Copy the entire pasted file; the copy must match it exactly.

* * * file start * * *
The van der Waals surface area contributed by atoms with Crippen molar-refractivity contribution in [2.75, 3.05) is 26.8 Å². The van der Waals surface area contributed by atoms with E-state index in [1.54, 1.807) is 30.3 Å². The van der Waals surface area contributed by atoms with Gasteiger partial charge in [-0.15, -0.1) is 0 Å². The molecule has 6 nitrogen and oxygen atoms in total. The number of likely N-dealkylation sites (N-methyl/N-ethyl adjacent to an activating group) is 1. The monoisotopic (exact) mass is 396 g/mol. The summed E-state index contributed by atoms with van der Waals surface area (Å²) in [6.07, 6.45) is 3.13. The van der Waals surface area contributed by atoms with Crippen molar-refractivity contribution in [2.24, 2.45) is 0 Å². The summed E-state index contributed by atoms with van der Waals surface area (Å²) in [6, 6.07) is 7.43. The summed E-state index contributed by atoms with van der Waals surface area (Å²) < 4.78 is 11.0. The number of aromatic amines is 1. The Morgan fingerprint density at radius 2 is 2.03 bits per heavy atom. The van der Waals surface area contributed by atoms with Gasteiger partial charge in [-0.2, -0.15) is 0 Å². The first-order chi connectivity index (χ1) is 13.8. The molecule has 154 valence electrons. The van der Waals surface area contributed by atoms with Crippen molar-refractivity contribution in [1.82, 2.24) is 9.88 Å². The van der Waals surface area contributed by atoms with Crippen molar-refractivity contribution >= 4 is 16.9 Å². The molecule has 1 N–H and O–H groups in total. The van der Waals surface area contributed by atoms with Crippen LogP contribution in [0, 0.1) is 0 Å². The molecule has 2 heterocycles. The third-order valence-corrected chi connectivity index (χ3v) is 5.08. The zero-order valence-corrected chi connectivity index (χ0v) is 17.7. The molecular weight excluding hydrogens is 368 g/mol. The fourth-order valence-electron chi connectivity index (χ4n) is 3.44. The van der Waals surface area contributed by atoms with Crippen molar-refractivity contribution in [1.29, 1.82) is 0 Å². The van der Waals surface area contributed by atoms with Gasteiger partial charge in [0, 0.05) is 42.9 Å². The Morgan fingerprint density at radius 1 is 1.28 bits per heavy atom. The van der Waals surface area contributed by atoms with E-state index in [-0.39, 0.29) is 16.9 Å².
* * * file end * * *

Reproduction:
The van der Waals surface area contributed by atoms with Crippen molar-refractivity contribution in [2.75, 3.05) is 26.8 Å². The van der Waals surface area contributed by atoms with E-state index in [1.54, 1.807) is 30.3 Å². The van der Waals surface area contributed by atoms with Gasteiger partial charge in [-0.15, -0.1) is 0 Å². The molecule has 6 nitrogen and oxygen atoms in total. The number of likely N-dealkylation sites (N-methyl/N-ethyl adjacent to an activating group) is 1. The monoisotopic (exact) mass is 396 g/mol. The summed E-state index contributed by atoms with van der Waals surface area (Å²) in [6.07, 6.45) is 3.13. The van der Waals surface area contributed by atoms with Crippen molar-refractivity contribution in [2.24, 2.45) is 0 Å². The summed E-state index contributed by atoms with van der Waals surface area (Å²) in [6, 6.07) is 7.43. The summed E-state index contributed by atoms with van der Waals surface area (Å²) < 4.78 is 11.0. The number of aromatic amines is 1. The Morgan fingerprint density at radius 2 is 2.03 bits per heavy atom. The van der Waals surface area contributed by atoms with Gasteiger partial charge in [-0.2, -0.15) is 0 Å². The first-order chi connectivity index (χ1) is 13.8. The molecule has 154 valence electrons. The van der Waals surface area contributed by atoms with Crippen molar-refractivity contribution in [1.82, 2.24) is 9.88 Å². The van der Waals surface area contributed by atoms with Crippen molar-refractivity contribution >= 4 is 16.9 Å². The molecule has 1 N–H and O–H groups in total. The van der Waals surface area contributed by atoms with Crippen LogP contribution in [0, 0.1) is 0 Å². The molecule has 2 heterocycles. The third-order valence-corrected chi connectivity index (χ3v) is 5.08. The zero-order valence-corrected chi connectivity index (χ0v) is 17.7. The molecular weight excluding hydrogens is 368 g/mol. The fourth-order valence-electron chi connectivity index (χ4n) is 3.44. The van der Waals surface area contributed by atoms with Crippen molar-refractivity contribution in [1.29, 1.82) is 0 Å². The van der Waals surface area contributed by atoms with Gasteiger partial charge in [0, 0.05) is 42.9 Å². The Morgan fingerprint density at radius 1 is 1.28 bits per heavy atom. The van der Waals surface area contributed by atoms with E-state index in [-0.39, 0.29) is 16.9 Å².